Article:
Osteoarthritis (OA) at the knee is a leading cause of chronic disability. Knee OA that progresses beyond mild stages is responsible for much of the cost of knee OA as a whole. Few strategies to prevent knee OA disease progression or OA-related disability exist, in large part due to limited knowledge of factors responsible for these outcomes. In recent years, there has been a shift in epidemiological studies to concentrate more on OA progression than on initial OA development. Also, there is a growing recognition of the role played by local factors. Knee stability is crucial both to daily activity performance and to protection of the joint against damage during activity. Knee instability encompasses a spectrum of symptoms and measurable phenomena, which may bear little relation to each other, including low confidence in the knees, episodes of buckling or giving way, and excessive motion at the knee in a specific plane. In this application, we propose to examine the effect of low knee confidence, low confidence that the knee will not buckle, higher buckling frequency, and excessive frontal plane motion during gait at baseline on baseline-to-two-year physical function decline and cartilage loss by MRI in persons with knee OA. To maximize efficiency and reduce the budget, this study builds off the knee OA natural history study recently funded within the competing renewal of our Multidisciplinary Clinical Research Center (MCRC) grant. Through the MCRC project, which focuses on hip muscle parameters and has no assessment of dynamic instability, baseline and two-year evaluations of a cohort with knee OA are already funded (including the covariate and outcome data the proposed study requires). We now request funding to add the assessments of dynamic instability symptoms and measures and to test the hypotheses relating these measures to joint-level and person-level outcomes. The proposed project also represents a competing renewal application, building upon and extending our results from the ongoing RO1 cycle. Results from the proposed study will inform development of physical and rehabilitative therapy for knee OA that might target specific aspects of dynamic instability. This is a key, modifiable component of the knee joint environment that has received little attention, despite a potentially large role of dynamic instability in the preservation of knee joint integrity and person-level functioning.

Public Health Relevance

Osteoarthritis (OA) at the knee is a major cause of disability. Few strategies to prevent OA disease progression or OA-related function decline exist. We propose to examine the effect of knee confidence, confidence that the knee will not buckle, frequency of buckling episodes, and instability measured during quantitative gait analysis on joint cartilage loss and physical function decline in a cohort of persons with knee OA. Results from the proposed study will aid development of physical and rehabilitative therapy for knee OA that might target specific aspects of dynamic instability. This is a key, modifiable component of the knee joint environment that has received little attention in knee OA, despite a potentially large role for stability in the preservation of knee joint integrity and person-level functioning.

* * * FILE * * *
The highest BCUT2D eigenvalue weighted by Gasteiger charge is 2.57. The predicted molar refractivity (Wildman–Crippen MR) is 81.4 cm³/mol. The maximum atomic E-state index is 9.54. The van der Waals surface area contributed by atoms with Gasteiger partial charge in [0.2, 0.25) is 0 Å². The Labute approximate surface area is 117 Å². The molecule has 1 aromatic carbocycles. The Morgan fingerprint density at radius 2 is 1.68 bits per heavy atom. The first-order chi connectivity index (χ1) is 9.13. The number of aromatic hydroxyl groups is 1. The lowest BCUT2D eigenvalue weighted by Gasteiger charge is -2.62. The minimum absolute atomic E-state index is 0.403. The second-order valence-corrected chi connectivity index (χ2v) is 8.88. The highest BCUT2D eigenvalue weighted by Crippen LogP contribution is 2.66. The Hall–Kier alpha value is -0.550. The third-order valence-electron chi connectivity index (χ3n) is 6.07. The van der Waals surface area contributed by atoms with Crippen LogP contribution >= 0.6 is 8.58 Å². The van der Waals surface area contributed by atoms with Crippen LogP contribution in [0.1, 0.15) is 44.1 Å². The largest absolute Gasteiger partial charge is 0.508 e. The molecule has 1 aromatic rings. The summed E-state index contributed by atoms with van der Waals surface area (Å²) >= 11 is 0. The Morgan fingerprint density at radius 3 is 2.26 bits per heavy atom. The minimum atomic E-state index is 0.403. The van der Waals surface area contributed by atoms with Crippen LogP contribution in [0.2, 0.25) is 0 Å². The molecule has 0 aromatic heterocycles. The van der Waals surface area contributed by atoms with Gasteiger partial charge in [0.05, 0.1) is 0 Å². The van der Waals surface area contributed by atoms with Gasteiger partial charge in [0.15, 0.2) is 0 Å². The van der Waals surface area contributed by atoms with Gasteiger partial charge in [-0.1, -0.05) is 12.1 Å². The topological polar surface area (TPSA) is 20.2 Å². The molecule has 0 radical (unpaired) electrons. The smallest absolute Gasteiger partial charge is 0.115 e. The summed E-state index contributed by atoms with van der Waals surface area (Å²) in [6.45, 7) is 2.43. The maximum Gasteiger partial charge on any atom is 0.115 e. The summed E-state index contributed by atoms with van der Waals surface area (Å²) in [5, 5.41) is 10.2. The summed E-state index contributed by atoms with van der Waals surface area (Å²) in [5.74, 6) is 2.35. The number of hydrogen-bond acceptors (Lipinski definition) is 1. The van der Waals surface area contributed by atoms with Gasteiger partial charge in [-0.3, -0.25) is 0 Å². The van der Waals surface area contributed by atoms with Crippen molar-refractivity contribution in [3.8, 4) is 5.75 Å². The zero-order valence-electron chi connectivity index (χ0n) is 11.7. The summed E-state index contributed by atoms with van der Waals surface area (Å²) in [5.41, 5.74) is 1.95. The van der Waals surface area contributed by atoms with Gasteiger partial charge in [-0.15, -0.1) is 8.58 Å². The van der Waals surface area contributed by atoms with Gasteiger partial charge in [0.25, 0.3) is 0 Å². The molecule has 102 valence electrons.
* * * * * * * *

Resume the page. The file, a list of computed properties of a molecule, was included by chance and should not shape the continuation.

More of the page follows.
Agency
National Institute of Health (NIH)
Institute
National Institute of Arthritis and Musculoskeletal and Skin Diseases (NIAMS)
Type
Research Project (R01)
Project #
5R01AR048748-10
Application #
8319249
Study Section
Special Emphasis Panel (ZRG1-HOP-T (06))
Program Officer
Lester, Gayle E
Project Start
2002-08-01
Project End
2014-08-31
Budget Start
2012-09-01
Budget End
2014-08-31
Support Year
10
Fiscal Year
2012
Total Cost
$284,150
Indirect Cost
$95,971
Name
Northwestern University at Chicago
Department
Internal Medicine/Medicine
Type
Schools of Medicine
DUNS #
005436803
City
Chicago
State
IL
Country
United States
Zip Code
60611
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Kothari, Ami; Guermazi, Ali; Chmiel, Joan S et al. (2010) Within-subregion relationship between bone marrow lesions and subsequent cartilage loss in knee osteoarthritis. Arthritis Care Res (Hoboken) 62:198-203
Sharma, L (2010) Comment on: Varus malalignment negates the structure-modifying benefits of doxycycline in obese women with knee osteoarthritis. Osteoarthritis Cartilage 18:1006-7
Eckstein, Felix; Hudelmaier, Martin; Cahue, September et al. (2009) Medial-to-lateral ratio of tibiofemoral subchondral bone area is adapted to alignment and mechanical load. Calcif Tissue Int 84:186-94

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